GALVESTON — Volunteers will be walking a 26-mile stretch of Galveston beach looking for tar balls, oil on the sand and oiled wildlife for the next four days.
About 400 of the nearly 1,000 people who have signed up to help with the oil spill response are being called in to participate in the “Sentinel” program.
“Volunteers are being activated (today) and we’ll be out on the island walking the beach and looking for oil and oiled wildlife,” said Bob Stokes, president of the Galveston Bay Foundation.
The foundation is in charge of managing the volunteer operation in response to the oil spill that occurred Saturday after a barge and cargo ship collided. The barge leaked up to 168,000 gallons of heavy fuel oil into Galveston Bay.
Until now, only volunteers affiliated with groups such as the Galveston County Community Emergency Response Team and the U.S. Coast Guard Auxiliary have been put to work helping professional responders deal with the spill.
The foundation will contact volunteers and by today they may be getting out on the beaches, Stokes said.
Walking the beach
The foundation, working with the Central Texas Coastal Area Committee, is reaching out to volunteers. Based on volunteer applications, the most-qualified volunteers available were contacted by email to confirm their acceptance of a volunteer assignment, according to officials.
Volunteers need to meet certain qualifications, such as being 18 years old or older, in good physical condition and being able to work outdoors in potentially harsh conditions, said Emily Ford, volunteer coordinator with the Galveston Bay Foundation.
Volunteers will be divided into teams that will include a certified team leader and sent out to walk a 3-mile stretch of beach, she said.
Coast Guard instructors will train volunteers to identify different types of oil and wildlife using tools developed by the National Oceanic and Atmospheric Administration’s Emergency Response Division, according to officials.
Information gathered by the volunteers will be brought back to the Unified Command Post, said Nicolle Rutherford of the National Oceanic and Atmospheric Administration’s Shoreline Cleanup Assessment Technique program.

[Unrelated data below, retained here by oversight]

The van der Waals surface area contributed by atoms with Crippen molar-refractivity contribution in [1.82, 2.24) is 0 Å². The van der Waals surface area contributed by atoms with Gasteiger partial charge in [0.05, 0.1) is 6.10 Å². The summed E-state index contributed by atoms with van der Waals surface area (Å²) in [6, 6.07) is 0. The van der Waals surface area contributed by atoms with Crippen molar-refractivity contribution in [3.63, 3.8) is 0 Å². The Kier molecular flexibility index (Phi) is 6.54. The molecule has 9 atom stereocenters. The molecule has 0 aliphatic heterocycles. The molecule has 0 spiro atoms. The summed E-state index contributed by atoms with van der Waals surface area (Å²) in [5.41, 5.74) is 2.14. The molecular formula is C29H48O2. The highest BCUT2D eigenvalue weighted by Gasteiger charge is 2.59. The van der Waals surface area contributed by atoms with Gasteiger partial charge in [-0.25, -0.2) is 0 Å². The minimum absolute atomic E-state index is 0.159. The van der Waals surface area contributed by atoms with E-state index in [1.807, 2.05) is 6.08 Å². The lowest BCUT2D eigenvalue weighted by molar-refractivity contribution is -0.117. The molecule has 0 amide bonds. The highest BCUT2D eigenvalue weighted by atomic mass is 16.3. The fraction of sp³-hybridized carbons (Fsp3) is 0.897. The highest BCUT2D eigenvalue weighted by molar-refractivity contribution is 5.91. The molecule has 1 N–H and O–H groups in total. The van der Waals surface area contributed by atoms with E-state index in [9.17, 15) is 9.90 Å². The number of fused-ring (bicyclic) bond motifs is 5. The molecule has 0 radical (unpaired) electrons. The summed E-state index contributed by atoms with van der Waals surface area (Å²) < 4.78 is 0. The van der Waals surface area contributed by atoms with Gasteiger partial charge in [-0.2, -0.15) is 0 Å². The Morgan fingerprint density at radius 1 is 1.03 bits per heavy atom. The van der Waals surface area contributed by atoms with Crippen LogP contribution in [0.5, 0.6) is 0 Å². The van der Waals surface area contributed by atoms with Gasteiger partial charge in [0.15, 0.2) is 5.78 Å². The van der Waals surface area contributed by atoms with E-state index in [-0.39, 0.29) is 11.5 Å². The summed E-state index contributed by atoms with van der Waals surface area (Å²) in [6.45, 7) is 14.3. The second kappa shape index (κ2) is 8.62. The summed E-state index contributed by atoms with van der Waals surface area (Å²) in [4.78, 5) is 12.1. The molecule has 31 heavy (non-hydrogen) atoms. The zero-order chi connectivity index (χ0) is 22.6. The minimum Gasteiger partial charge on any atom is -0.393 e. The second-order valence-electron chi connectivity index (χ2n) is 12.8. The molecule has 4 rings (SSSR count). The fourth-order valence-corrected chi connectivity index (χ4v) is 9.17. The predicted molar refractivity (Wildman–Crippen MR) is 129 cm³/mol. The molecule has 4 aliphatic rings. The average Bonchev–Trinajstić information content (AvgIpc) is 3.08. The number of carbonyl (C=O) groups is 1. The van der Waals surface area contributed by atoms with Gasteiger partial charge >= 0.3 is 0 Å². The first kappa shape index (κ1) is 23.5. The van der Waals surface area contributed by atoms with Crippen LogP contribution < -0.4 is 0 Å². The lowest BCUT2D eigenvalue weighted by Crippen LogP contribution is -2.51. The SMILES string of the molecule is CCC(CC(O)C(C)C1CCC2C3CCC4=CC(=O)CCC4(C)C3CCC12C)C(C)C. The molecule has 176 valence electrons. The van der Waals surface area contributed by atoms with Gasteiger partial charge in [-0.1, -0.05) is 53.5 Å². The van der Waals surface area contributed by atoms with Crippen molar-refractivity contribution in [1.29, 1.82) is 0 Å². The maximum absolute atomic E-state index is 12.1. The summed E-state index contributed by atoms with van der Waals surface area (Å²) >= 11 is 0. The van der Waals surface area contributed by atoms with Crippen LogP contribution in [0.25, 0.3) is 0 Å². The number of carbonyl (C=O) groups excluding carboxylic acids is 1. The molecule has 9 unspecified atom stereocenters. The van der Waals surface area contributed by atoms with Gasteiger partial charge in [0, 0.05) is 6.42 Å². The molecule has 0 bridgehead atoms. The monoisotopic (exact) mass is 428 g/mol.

That information will be evaluated. If action is needed, a trained Shoreline Cleanup and Assessment Technique team will be sent out, Rutherford said.
Teams from the U.S. Fish and Wildlife Service and the Texas Parks and Wildlife Department are responding to calls of oiled wildlife, said Clare Lee, a wildlife branch director with the U.S. Fish and Wildlife Service. Oiled birds are being taken to rehabilitation centers for treatment, she said.
Since Saturday, 67 oiled birds have been recovered, with 25 still in rehabilitation and 42 that were either dead when collected or died in rehabilitation, Lee said.
Surveying sensitive areas
In a separate effort, the Galveston Island Park Board of Trustees is mobilizing its own set of volunteers. The board was looking to organize about 40 volunteers with specific skills, said Kelly de Schaun, executive director with the board.
De Schaun said they were looking for area residents with an intimate knowledge of the local environment, those with kayaking experience, knowledge in moving around in protected areas and with GPS and mapmaking skills, among other traits. She said she expected to assemble a team of master naturalists, marine biologists, habitat specialists, ethnologists and others with resource management experience.
Teams will go out Saturday to document oil pollution around sensitive areas such as Big Reef and the East End Lagoon, and help guide response teams, de Schaun said.
“While the remediation efforts have focused on the shoreline, we feel like it has been breached because of the high tides that came in (Wednesday),” de Schaun said. “We concerned about pollution that’s gotten up into those habitat areas.”
She said the volunteers planned to document the pollution and pass along the information to the response teams.
Eyes in the field
But while interest in volunteering has been high, the Galveston Bay Foundation and the U.S. Coast Guard have had to stop adding people to list of potential volunteers.
“At this time, due to our already high load of volunteers in the database, we are not recruiting additional volunteers,” Ford said. “That may change in the near future.”
Michael Kappas, Volunteer Team Leader with the U.S. Coast Guard Auxiliary, cautioned area residents from trying to take matters into their own hands.
“We do understand that volunteers would like to clean up oiled beaches and oiled birds. However, under federal law, volunteers cannot be used for such hazardous work,” Kappas said.
Without equipment and training that professionals have, volunteers could put themselves in danger and harm the environment and wildlife if they were to try and clean up the oil directly, Kappas said.
But volunteers and area residents can be the eyes of the cleanup operation, said Jane Sarosdy, deputy environmental unit leader with the Texas General Land Office.
She urged anyone who sees oiled wildlife to call and report the sighting.
“These oiled birds can fly up anytime,” she said.
How to help
While officials are no longer taking volunteers, people in the area can still help report any oiled wildlife sightings to 888-384-2000 or email@example.com.